"When we have a wahoo strike, its like a car accident. We are traveling at 13-20 knots, the fish is a torpedo, traveling at 30-40. Its a very violent collision." Englert continued "We don't throttle down, though. When we get a fish to the boat, I want you to grab the shock leader and secure the trolling weight. Walk everything to the front of the bow. That's your job, understand?"

No one had to say anything to Jack, Hanson, Harrison and Hayden. They popped up out of bean bags right when they felt the throttles back off. We got our lines in the water at first safe light, per tournament rules. The seas were perfect.

Hansen, 11 and his Dad, Curt

Hansen, 11

It couldn't have been 7:30 when the first outrigger popped. The 50-wide Tiagra was dumping line so fast I thought it was going to come apart. "That is definitely a wahoo" stated Englert, matter-of-factly. "Guys, get ready".

Hayden, 16, is by far the most capable fisherman on the boat. He is the deck boss. You ask him what to do if you don't know. "Take the long line in!" spat Hayden. I started reeling in the 80-wide, per his instruction, to make sure no tangles ensued. Even without a fish on it, these things will wear your arms and shoulders out. It's not uncommon for more than 1 person to take turns reeling in empty lines. When there is a fish on, taking turns is a requirement.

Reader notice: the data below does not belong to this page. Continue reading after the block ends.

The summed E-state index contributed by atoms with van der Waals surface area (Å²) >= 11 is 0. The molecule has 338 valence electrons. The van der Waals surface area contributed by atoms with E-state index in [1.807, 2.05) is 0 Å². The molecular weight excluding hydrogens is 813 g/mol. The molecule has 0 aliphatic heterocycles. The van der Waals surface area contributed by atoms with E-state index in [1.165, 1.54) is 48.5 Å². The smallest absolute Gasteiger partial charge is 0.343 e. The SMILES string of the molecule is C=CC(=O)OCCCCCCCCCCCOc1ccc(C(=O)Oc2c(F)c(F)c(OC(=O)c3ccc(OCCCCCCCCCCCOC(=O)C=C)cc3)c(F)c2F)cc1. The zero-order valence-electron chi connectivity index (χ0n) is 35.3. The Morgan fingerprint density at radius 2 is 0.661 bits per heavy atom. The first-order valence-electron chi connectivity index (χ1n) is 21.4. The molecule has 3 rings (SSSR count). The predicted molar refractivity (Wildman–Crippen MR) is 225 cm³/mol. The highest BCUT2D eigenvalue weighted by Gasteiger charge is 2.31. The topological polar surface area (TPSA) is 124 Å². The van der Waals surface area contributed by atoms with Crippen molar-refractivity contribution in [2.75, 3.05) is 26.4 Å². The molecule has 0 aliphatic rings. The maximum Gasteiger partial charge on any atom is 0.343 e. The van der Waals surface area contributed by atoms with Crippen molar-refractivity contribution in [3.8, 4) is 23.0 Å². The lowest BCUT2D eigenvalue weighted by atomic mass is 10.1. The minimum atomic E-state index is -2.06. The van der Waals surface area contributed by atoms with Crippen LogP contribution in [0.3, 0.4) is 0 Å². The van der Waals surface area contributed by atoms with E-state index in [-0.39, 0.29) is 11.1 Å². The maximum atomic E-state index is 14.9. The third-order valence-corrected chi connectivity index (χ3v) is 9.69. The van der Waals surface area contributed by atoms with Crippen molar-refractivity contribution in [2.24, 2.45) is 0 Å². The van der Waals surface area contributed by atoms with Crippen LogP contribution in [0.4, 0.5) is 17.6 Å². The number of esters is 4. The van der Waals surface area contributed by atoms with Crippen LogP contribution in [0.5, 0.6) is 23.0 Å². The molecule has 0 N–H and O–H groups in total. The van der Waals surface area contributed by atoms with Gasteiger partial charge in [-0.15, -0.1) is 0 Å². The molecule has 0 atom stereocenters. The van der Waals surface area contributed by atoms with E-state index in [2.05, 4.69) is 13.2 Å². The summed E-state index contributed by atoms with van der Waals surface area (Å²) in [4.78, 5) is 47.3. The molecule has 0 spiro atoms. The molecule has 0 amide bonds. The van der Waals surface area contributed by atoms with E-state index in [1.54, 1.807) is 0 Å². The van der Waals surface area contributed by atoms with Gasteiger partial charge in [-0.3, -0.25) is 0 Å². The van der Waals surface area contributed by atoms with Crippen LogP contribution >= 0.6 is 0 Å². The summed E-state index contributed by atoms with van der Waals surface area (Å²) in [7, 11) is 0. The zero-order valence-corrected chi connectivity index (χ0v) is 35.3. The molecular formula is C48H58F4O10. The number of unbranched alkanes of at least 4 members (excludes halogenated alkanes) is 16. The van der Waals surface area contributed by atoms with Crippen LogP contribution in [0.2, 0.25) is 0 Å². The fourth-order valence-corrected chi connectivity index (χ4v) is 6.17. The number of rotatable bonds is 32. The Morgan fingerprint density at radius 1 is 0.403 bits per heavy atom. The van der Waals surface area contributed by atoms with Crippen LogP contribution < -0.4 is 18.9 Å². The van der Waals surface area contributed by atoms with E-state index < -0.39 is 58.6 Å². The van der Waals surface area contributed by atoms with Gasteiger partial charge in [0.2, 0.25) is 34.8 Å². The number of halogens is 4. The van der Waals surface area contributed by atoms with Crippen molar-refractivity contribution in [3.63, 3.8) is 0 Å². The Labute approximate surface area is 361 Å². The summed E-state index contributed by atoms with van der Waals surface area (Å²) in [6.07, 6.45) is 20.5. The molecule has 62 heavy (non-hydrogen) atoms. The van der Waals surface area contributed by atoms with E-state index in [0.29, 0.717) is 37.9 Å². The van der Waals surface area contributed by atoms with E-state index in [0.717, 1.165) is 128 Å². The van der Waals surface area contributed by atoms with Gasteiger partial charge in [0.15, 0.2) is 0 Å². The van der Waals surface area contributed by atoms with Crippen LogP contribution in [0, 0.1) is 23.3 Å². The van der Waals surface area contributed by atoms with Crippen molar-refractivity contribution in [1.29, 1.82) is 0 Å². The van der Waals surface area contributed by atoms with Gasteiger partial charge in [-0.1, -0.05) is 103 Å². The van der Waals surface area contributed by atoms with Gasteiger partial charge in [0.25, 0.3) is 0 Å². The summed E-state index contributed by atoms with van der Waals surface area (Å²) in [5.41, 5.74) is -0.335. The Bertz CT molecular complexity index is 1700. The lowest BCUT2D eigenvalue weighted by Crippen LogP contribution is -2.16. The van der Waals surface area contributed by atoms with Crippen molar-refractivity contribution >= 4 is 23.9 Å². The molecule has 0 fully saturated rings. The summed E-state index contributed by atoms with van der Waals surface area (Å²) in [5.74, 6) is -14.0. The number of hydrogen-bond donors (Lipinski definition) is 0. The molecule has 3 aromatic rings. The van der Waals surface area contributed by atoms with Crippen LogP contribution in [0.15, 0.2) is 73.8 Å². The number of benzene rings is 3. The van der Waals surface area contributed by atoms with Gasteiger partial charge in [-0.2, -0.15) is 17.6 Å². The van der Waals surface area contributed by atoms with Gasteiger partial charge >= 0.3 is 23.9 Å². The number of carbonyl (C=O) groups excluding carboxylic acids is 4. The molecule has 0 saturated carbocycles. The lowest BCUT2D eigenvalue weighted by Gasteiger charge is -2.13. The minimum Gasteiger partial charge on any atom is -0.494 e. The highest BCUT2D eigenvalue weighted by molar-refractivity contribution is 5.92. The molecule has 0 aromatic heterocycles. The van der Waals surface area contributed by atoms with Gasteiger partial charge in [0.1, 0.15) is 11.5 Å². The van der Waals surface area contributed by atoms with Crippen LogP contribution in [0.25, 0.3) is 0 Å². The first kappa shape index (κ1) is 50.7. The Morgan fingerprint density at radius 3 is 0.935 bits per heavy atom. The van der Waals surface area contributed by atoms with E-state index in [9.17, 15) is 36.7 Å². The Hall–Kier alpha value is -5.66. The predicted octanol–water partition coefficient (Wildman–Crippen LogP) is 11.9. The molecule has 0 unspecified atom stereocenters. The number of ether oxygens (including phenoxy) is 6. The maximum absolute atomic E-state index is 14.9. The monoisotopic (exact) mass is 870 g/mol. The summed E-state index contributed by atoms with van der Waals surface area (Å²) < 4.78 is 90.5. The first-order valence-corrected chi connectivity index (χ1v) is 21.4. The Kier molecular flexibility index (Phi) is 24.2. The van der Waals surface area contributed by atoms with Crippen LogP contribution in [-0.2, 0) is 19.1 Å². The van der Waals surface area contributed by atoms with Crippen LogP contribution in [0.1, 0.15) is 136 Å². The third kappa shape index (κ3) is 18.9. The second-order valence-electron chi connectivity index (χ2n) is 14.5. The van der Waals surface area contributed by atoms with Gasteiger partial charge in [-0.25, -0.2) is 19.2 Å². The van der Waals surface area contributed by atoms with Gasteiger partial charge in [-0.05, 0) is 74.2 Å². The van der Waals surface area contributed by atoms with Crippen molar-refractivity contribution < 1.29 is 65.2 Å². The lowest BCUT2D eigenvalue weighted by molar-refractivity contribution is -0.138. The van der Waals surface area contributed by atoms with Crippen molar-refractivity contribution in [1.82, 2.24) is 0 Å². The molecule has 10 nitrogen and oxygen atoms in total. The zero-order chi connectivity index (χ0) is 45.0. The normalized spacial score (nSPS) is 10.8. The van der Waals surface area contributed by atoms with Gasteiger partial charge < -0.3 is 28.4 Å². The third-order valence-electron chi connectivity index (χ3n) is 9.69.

Jack prepared the Go-Pro, Harrison started clearing the deck, Mike began securing outrigger tag lines, and Hanson readied the gaff for Curt. One thing Curt insists on is being the gaff man. Up front, Hansen prepared the bow of the boat so that the coffin box could be pneumatically raised. All of this was done without Curt barking orders.

We boated a nice Wahoo with minimal drama and continued trolling:


The action only got hotter!! We were catching Wahoo at such a frenetic pace, there were a couple times that I almost wanted a break from all the reeling. ALMOST.

View from stern

We had a quadruple header at about 10:15 that day and amazingly, boated all but one.

Harrison, 14, Jack, 14, Hayden 16

Harrison, 14, Jack, 14, Hayden 16

Capt. Curt Englert on the gaff

Capt. Curt Englert in action

Hayden Englert, 16, with a fish he released

The fish box was looking very nice by 2:30. At this point, whenever we boated a fish that looked small, like the one below, we reverted to bass techniques. We just leadered the fish, yanked it aboard, removed the hooks and set it free.


Hayden Englert, 16, with a fish we released

All in all, we went 15 for 20 on wahoo, keeping 12 fish. There can't be that many people that fish wahoo tournaments with four kids aboard. This was a day no one aboard will soon forget.


Picture above: Harrison Englert, 14, Curt Englert, Hayden Englert, 16, Jack Richardson, 14, Mike Richardson

Yours truly, with a keeper hoo

Back at the dock, the well oiled machine continued. Curt Cleaned fish, Mike and I cleaned the boat, and the boys shifted their attention to cleaning fishing equipment, that is, after they posed like prizefighters with their hard earned catch! Tight lines!!


Eric S. Vaughn
Mandarin FL Native

17 Sea Boss CC
90 Mercury FourStroke EFI


Sign In or Register to comment.